When Gene Martin, owner of Audio Department and Sound Guy Solutions, was presented with a “technical nightmare” for a commercial client in the early days of COVID, his sound mixer gears started turning. With scenes being shot in separate areas around the U.S., Martin had to juggle as many as 10 different drop kit audio packages at a time. As he was on-location with the main crew in California, he also had to account for remote workflows as well as social distancing protocols. He selected DPA Microphones’ just-released 4097 Micro Shotgun and MMA-A Digital Audio Interface for the job.
“The commercial was shot as a series of video chats from mobile devices and laptops, so we needed something where the actors could be walking around with their phones and not have a large recording device with them,” says Martin. “The client was happy with the video from the devices but was looking to drastically improve the audio. It just so happened that, right at the start of this project, the DPA 4097 Micro Shotgun was introduced. I was originally going to use the DPA 4060 because its higher sensitivity would benefit us being able to have the mic further from actors’ faces. Then, the 4097 was introduced and it was the perfect little microphone for this application; everything from the design to the sound was exactly what we needed.”
In addition to superior audio quality, the size of the setup played a big role in Martin choosing DPA. “Our first point of business was to find an interface or recorder that was small enough to mount to the mobile device,” he explains. “The DPA MMA-A gave us the ability to easily switch between the phone and computer interfaces. Add to that the fact that we could thread the 4097 directly onto the MMA-A and attach it all right to the back of the phone, and we had the perfect little microphone positioned right above the camera.”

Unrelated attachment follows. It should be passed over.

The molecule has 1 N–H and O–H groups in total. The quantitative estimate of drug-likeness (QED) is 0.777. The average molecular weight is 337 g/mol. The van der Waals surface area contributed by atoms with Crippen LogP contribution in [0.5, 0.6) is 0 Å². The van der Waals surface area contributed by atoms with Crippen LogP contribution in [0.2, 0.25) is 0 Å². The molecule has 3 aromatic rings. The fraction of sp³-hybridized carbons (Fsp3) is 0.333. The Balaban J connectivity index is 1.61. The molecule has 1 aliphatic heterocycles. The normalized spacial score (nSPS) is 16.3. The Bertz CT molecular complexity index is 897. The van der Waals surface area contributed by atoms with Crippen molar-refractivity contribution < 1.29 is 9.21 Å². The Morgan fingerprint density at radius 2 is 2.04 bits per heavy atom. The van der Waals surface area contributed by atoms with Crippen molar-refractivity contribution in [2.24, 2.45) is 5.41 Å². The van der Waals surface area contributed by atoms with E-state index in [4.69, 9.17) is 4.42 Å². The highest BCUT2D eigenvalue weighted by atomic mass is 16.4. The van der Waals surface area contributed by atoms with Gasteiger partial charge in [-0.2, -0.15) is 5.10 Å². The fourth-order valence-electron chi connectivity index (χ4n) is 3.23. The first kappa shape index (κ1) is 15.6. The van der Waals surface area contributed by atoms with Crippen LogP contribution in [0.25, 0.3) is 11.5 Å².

The DPA system also worked well when the actors switched to scenes in which they were using laptops. “This small, lightweight microphone and audio interface combination attached directly to the back of the computer,” adds Martin. “What we ended up with was audio from a high-end, broadcast-quality directional microphone that was much better than the internal microphone on the devices. This helped us capture exactly what we needed to focus on – not a lot of the background ambiance, but rather really just single-in on our talent.”
The integration between the 4097 Micro Shotgun and the MMA-A Digital Audio Interface also proved to be especially beneficial on-set. “The simple setup between the interface and the microphone made it really easy for us to walk through the set and just change a couple of settings when necessary,” continues Martin. “It also meant we were able to eliminate a lot of other gear and adapters that might otherwise have been necessary to make this shoot possible.”
Since wrapping that shoot, Martin says he’s seen a significant uptick in requests for similar setups from his customers. “DPA makes quality, top of the line equipment, and we try to push it every chance we get,” he says. “For anyone who has needed to accomplish similar shoots to things I’ve done, I always share my insight and experience. The MMA-A/4097 combo not only became a very commonly requested setup for other similar cell phone-style jobs I worked on, but they became heavily rented and purchased items at the shop as well.”
For Martin, his experience with DPA mics began back when the 4017 Shotgun Microphone was introduced, so he certainly has a lot of experience to share with customers. “Soon after finding the 4017, I switched over to only using DPA’s lavalier mics,” continues Martin. “I think I own variations or multiple quantities of every tool that DPA makes. They’re my go-to microphone for most situations.”
A sound mixer by trade, Martin got his start in the industry in 2001, straight out of high school. After working for Dateline NBC, he made the jump to commercial production, but has also worked on feature films. As a sound mixer, Martin found himself unsatisfied with his options of audio equipment suppliers, so he co-founded Audio Department in 2008 with former general manager Frank Scibella. Based in Burbank, California, Audio Department primarily serves the commercial, film, television and documentary industry, providing professional-grade equipment. Martin is also the owner of Sound Guys Solutions, a product manufacturing company.